With mere weeks left to election day, Donald Trump, a man with zero political experience and limited policy knowledge, is within a hair's breadth of the Oval Office. In understanding Trump's wild and confounding political success, the general consensus is that he's tapped into the anger of white men who fear the loss of their identity and economic clout in the face of a changing America, and by railing against Mexicans, Muslims, immigrants, women, and liberals, Trump managed to win the fierce loyalty of a demographic that politicians have long neglected. But as conspiracy theories about Trump being a Hillary Clinton plant resurface, it bears noting that it doesn't matter if these theories are real, because Trump's supporters — the shamelessly racist, sexist, and xenophobic ones who have found in him a ringleader — most definitely are.
One year into his candidacy, and the "Trump effect" has already impacted American children. In Indiana, students from a predominantly white high school held up Trump signs and chanted "build the wall" at kids from a mostly-Latino school during a basketball game. In Fairfax County, Virginia, third-graders told their "immigrant" classmates that they would be "sent home when Trump becomes president."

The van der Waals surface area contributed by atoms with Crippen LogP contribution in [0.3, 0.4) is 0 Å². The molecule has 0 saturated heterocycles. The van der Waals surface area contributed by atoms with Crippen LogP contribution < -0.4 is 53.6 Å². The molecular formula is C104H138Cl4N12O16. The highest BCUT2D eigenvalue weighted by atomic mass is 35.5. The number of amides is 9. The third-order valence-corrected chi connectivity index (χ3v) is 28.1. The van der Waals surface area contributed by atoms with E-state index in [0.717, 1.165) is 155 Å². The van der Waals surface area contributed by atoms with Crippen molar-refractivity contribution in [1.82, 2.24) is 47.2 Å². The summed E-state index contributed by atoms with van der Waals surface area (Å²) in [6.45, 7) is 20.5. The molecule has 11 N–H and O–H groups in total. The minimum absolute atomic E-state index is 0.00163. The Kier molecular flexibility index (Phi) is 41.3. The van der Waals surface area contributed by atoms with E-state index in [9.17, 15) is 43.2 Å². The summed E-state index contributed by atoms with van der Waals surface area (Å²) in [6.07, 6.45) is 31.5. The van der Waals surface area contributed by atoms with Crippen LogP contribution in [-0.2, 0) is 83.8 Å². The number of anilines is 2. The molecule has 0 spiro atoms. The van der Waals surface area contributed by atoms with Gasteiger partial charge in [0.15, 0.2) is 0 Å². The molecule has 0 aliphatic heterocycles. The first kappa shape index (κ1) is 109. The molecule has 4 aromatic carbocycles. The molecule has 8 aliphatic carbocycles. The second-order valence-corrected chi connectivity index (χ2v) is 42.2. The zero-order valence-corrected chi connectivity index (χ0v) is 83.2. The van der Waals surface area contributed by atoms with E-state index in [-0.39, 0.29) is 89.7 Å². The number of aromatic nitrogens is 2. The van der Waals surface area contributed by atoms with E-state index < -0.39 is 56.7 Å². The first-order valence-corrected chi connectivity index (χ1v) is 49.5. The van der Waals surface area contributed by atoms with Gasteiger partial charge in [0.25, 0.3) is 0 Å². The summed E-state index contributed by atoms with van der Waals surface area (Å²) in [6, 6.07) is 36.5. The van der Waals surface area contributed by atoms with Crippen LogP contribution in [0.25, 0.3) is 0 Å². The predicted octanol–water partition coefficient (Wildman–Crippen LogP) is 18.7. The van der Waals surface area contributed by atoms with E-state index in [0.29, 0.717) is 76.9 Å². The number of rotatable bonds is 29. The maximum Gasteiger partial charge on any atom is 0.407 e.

A report from the Southern Poverty Law Center on the "Trump effect" collected more of such accounts from teachers from across the country that affirm how the candidate has negatively affected racial relations in the classroom.
So not only has Trump emboldened bigots to openly express their beliefs, he has also cultivated intolerance among the young and impressionable. And contrary to some of his supporters' protests, Trump's inflammatory rhetoric is not different from that that existed during the time of state-sanctioned racism — just because you're rebranding as a racialist doesn't mean that you're not actually a racist.
One of the most dangerous aspects of Trump's political rise is that the country is at risk of electing a volatile, egotistical, inexperienced person as president. But perhaps equally alarming is that he has endorsed precariously extreme beliefs; how else did the "alt-right" go mainstream? The answer is Trump: retweeter of white supremacists, peddler of Clinton's health conspiracies, loudspeaker for bigotry and misogyny.
The real question here, then, is not whether Trump has been working for Clinton to get her elected this entire time; it is who will these disaffected white voters with their newfound political exposure turn to next for guidance? David Duke, perhaps?